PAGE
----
I have just been reading the late John Ferry's Colonial Armidale (Queensland University Press, 1999). The book has been described at the best local history written in Australia. I would go further. I think that it is one of the best history books written in Australia.
I first read the book a few years ago. Aunt Kay gave me a copy for Christmas. With Dee driving, I read the whole book in one sitting while we were driving back from Wagga Wagga following Christmas. I could not put it down.
The book vanished, but was recently refound in a box. This morning I picked it up to read again. Again, I have found it hard to put down.
Most local histories are reasonably boring unless you have a specific interest in the area. Colonial Armidale is very different, I think, even to someone who has never heard of the place.
The chapter titles will give a feel - Stories in a Landscape; A Homeland or a Howling Plain; World's Turned Upside Down; Making a Profit and Earning a Quid; The Master, The Servant and The Masterless Man; Immigrant Dreams and Colonial Realities; The Gendered Domains; New Worlds and Old Images; The Second Struggle for the Land; The Struggle for the Town.
The book begins: Two creeks cross the landscape of this story: Separated by a rib of low hills, both flowing sluggishly, and in dry seasons fitfully, across land sloping gently to the south east.
Geography is central to this story, as are people. The interaction between the two is central to Armidale's history.
In writing about people, Ferry shows the changing structure of the town and its immediate area, both social and economic. We see the struggle and clashes of interest, always set in the context of broader Australian history.
The first two chapters deal in part with the Aborigines and with the evolving relations between the Aborigines and the new arrivals. The sad personal story of Commissioner Macdonald forms one element in this.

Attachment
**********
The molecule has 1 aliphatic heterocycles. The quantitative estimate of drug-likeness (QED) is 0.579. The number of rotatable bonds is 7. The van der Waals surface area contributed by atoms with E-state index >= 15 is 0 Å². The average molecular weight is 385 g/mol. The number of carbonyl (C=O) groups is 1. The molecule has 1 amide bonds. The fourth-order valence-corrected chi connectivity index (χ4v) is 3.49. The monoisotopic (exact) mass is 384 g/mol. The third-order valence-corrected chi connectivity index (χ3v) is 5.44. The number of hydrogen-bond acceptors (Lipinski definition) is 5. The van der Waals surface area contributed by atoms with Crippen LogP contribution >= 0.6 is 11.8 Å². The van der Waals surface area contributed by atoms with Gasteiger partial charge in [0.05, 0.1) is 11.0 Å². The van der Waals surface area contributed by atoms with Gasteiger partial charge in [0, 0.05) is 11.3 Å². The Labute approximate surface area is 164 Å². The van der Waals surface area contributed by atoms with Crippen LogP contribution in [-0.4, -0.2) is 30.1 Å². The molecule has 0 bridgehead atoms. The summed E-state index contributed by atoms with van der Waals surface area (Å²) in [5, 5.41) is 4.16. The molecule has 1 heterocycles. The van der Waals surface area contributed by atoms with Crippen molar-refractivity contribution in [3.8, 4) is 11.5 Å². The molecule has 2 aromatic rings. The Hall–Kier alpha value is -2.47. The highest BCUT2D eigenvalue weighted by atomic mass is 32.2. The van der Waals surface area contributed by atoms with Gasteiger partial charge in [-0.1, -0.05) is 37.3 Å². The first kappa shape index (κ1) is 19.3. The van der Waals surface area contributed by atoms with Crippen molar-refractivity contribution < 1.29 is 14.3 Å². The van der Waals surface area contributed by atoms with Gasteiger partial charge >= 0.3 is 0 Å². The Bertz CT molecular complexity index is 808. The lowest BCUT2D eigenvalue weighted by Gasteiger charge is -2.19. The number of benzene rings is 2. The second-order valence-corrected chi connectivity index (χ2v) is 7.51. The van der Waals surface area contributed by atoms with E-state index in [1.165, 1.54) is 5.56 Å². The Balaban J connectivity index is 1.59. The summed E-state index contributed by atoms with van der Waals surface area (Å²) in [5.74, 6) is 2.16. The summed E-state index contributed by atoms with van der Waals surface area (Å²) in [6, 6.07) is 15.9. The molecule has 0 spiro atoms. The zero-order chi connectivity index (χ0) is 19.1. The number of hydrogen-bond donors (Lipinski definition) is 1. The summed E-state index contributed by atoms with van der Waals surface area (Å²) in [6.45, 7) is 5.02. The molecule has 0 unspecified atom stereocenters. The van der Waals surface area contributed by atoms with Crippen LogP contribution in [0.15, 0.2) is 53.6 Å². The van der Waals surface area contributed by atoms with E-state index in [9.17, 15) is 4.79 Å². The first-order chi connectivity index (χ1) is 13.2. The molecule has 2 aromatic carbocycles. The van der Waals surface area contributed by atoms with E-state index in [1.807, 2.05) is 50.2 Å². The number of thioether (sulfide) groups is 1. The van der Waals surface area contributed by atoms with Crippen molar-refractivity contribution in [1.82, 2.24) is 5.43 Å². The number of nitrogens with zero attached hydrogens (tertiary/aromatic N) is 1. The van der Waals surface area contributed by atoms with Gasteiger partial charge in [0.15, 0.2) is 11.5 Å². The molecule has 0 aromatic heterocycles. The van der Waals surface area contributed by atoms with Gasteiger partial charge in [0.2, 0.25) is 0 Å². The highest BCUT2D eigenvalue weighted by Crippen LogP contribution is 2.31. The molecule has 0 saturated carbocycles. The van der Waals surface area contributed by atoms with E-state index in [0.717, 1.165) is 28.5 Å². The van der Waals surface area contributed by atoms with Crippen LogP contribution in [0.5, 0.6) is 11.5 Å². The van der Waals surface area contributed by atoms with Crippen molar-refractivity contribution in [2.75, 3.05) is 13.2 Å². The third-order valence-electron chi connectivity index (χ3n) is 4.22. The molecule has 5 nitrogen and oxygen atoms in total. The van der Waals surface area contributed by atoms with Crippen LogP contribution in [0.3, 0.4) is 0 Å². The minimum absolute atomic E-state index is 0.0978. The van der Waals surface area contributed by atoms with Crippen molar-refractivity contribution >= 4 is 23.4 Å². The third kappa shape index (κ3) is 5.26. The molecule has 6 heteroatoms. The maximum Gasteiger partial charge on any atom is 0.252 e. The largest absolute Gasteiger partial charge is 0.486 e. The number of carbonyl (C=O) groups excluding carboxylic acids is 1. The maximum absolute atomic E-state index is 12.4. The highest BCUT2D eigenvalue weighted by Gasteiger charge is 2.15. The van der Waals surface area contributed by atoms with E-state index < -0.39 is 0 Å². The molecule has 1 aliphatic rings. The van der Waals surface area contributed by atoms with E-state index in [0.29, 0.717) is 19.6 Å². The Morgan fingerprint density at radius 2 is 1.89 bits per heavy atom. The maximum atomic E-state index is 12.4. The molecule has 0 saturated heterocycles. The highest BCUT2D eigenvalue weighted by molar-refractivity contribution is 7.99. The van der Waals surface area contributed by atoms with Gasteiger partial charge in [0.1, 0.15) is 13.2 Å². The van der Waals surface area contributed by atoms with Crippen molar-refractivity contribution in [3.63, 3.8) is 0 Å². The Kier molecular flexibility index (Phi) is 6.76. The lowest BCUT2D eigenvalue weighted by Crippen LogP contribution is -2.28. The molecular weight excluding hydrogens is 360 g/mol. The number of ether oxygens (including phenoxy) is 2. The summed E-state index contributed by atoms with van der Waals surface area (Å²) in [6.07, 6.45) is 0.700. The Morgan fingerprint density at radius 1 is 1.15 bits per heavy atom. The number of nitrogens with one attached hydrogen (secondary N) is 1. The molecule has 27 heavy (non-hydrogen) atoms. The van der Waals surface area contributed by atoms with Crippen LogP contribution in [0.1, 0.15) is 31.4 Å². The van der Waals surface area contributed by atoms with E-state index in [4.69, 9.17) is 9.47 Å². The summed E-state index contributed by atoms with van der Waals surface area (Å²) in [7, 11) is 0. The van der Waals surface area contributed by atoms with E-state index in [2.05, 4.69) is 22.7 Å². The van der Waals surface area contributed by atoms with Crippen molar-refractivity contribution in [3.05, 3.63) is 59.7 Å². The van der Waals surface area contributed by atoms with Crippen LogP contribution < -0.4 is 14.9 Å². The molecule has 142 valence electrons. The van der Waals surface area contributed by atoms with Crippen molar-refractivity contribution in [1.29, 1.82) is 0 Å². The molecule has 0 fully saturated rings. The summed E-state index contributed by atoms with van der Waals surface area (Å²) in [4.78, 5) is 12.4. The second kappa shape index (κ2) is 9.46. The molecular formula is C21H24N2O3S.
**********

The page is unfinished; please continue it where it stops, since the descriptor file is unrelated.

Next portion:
The community that followed was an immigrant community that from the early days drew its people from many countries - Ireland, Scotland, England, Germany, China among others. Those migrants came for different reasons, but in all cases had faced the peril of travel and of re-location to a new land. Here he also shows the importance of chain migration, something that explains (among other things) Armidale's early German connection.
Ferry's writing is deeply influenced by his New England colleagues.
Ron Neale's writing on class is one influence, as it was in my own work. I did not accept Ron's overall view, I am hardly a marxist, but I took many of the same lessons from the work as John.
Alan Atkinson and Norma Townsend's work on rural communities in the nineteenth century was a second influence. Both relied extensively on the time-consuming method of family reconstitution to bring alive the population at large. Atkinson's Camden remains, in my view, one of the better Australian histories.
The book draws deeply from a wide range of archival material, including State and bank archives. This allows Ferry to test, in some cases forced him to test, commonly held assumptions about Australian history, including his own somewhat left of centre views on certain issues. I am not saying that he resiled from those views, simply that he was prepared to modify them in light of evidence.
Born in 1949, John Ferry started as a teacher before becoming a lecturer at the Armidale College of Advanced Education and the University of New England. His untimely death in 2004 robbed us of further work.
A little later
I am about two thirds of the way through re-reading John's book. It is still very good, I still rank it as highly as before, but I find myself questioning spots that I did not before.
In some cases it's because I think that that he could extend his argument. In other cases, I find his personal views intruding on my enjoyment.
In any event, I have lots of new things to muse over and to talk about!